I have roughly three friends that I could call any time of the day or night in a genuine emergency and they’d help me. I don’t even hesitate to say this or think this about them. If I needed them, they would be here if it was humanly possible for them to do so.
I have about twenty more friends that I could call on for help in many circumstances and they’d be glad to assist me. If I needed to borrow something or needed a hand for an hour or two, I could call anyone on this list and they’d be at my doorstep if I needed them.
These are the people I can truly count on in my life. They provide constant value for me and all I have to give them in return is the same loyalty and friendship that they show. I get far more out of it than they do, from my perspective, but I know that they may feel the same way.
I have been friends with hundreds of people over the years. Some have been friends for a day or two – others for a year or two. They drift into and out of my life based on circumstance.
The best of those stick around on some deeper level. I keep in touch with them even if our lives go in different directions. We find little ways to keep in touch and help each other. I’ve had friends that I’ve not seen in years provide me with real help a few times, and I’ve been able to do the same. These friends also constantly help me with little things, like recommendations and suggestions.
A few of those people become even deeper friends. You stay in close contact with them through thick and thin. One of my closest friends in the world – probably my closest one sans my wife – has lived in several different places over the years. He happens to live about half an hour away from me now, but that wasn’t always the case. Through all of that, we’ve stayed in pretty close contact, witnessing the ups and downs of each other’s lives.
Here are some of the things I’ve learned from this.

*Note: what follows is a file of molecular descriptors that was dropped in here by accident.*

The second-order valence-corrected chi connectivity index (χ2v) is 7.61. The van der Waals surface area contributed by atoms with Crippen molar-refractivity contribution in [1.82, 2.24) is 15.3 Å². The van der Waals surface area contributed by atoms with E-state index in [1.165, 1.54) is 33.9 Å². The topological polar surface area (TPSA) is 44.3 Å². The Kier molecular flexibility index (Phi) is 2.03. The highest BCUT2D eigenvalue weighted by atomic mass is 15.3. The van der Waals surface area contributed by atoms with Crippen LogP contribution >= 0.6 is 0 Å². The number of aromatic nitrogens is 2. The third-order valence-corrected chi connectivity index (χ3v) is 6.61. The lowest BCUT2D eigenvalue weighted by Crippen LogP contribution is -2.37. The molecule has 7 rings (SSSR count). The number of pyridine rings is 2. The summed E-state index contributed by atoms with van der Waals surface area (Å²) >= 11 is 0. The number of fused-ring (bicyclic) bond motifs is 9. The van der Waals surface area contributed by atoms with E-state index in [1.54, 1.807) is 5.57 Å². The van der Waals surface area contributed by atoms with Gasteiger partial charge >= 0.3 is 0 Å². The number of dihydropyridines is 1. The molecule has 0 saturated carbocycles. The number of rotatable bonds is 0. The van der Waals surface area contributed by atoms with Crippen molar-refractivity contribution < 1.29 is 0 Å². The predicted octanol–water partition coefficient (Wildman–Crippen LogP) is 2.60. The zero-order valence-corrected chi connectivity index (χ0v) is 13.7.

The closest friends are truly worth their weight in gold. They provide companionship, support, friendship, and guidance over and over and over again throughout your life. Every little bit of time you invest in a friendship like this is worthwhile.
You are far better off with three or four lifelong friends that you can depend on than hundreds of “Facebook friends” who will drop you like a stone at the first opportunity.
That being said, acquaintances have value, too. It’s never a bad idea to put in at least a little effort to build a friendship with virtually anyone. Maybe you’ll click together and maybe you won’t, but it does not hurt to at least give it a shot. I’ll go to lunch with anyone a time or two.
To me, this is the whole point of “networking.” I’m simply trying to cast my net out with as many people as I can to meet those who might develop into a deeper friendship. The more people I meet and can spend a bit of time with, the more likely I am to find that smaller group I really connect with.
Not every connection is meant to be a deeper friendship, though. I might meet ten people and end up with a lasting friendship with only one of them. That’s fine. As long as I don’t leave a negative impression on the other nine people, the time spent with those ten people was worth it to cultivate the one lasting friendship.
The real lesson here is that you should never be afraid to try to connect with someone, but you should also never worry about them drifting right out of your life, either. The people that matter – the ones that provide something genuine for you (and you provide it for them) – will stick around, and you’ll stick around for the people that truly matter to you. Not every connection will grow like that.
A good, reliable friend is worth his or her weight in gold. It’s worth spending the time to find them and to build up that relationship, because the companionship, assistance, and reliability you provide for each other will add up to far more than each of you ever put into it.